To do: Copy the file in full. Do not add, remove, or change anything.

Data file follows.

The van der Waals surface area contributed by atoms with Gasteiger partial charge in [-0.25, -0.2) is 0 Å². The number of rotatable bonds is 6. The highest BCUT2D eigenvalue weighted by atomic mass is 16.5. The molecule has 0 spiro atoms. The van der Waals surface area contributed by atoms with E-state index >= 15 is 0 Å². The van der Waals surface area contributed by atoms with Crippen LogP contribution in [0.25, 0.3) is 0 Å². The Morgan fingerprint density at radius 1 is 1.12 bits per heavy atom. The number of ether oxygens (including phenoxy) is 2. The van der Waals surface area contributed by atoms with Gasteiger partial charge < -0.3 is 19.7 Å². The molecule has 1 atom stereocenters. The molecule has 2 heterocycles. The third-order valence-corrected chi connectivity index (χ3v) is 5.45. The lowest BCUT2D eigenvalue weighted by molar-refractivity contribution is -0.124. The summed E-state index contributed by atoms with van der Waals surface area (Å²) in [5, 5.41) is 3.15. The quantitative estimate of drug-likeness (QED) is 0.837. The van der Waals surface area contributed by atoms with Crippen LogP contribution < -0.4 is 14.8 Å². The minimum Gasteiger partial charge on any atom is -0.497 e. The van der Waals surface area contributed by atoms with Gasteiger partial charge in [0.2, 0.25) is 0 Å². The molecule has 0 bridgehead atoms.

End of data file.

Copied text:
The van der Waals surface area contributed by atoms with Gasteiger partial charge in [-0.25, -0.2) is 0 Å². The number of rotatable bonds is 6. The highest BCUT2D eigenvalue weighted by atomic mass is 16.5. The molecule has 0 spiro atoms. The van der Waals surface area contributed by atoms with E-state index >= 15 is 0 Å². The van der Waals surface area contributed by atoms with Crippen LogP contribution in [0.25, 0.3) is 0 Å². The Morgan fingerprint density at radius 1 is 1.12 bits per heavy atom. The number of ether oxygens (including phenoxy) is 2. The van der Waals surface area contributed by atoms with Gasteiger partial charge < -0.3 is 19.7 Å². The molecule has 1 atom stereocenters. The molecule has 2 heterocycles. The third-order valence-corrected chi connectivity index (χ3v) is 5.45. The lowest BCUT2D eigenvalue weighted by molar-refractivity contribution is -0.124. The summed E-state index contributed by atoms with van der Waals surface area (Å²) in [5, 5.41) is 3.15. The quantitative estimate of drug-likeness (QED) is 0.837. The van der Waals surface area contributed by atoms with Crippen LogP contribution < -0.4 is 14.8 Å². The minimum Gasteiger partial charge on any atom is -0.497 e. The van der Waals surface area contributed by atoms with Gasteiger partial charge in [0.2, 0.25) is 0 Å². The molecule has 0 bridgehead atoms.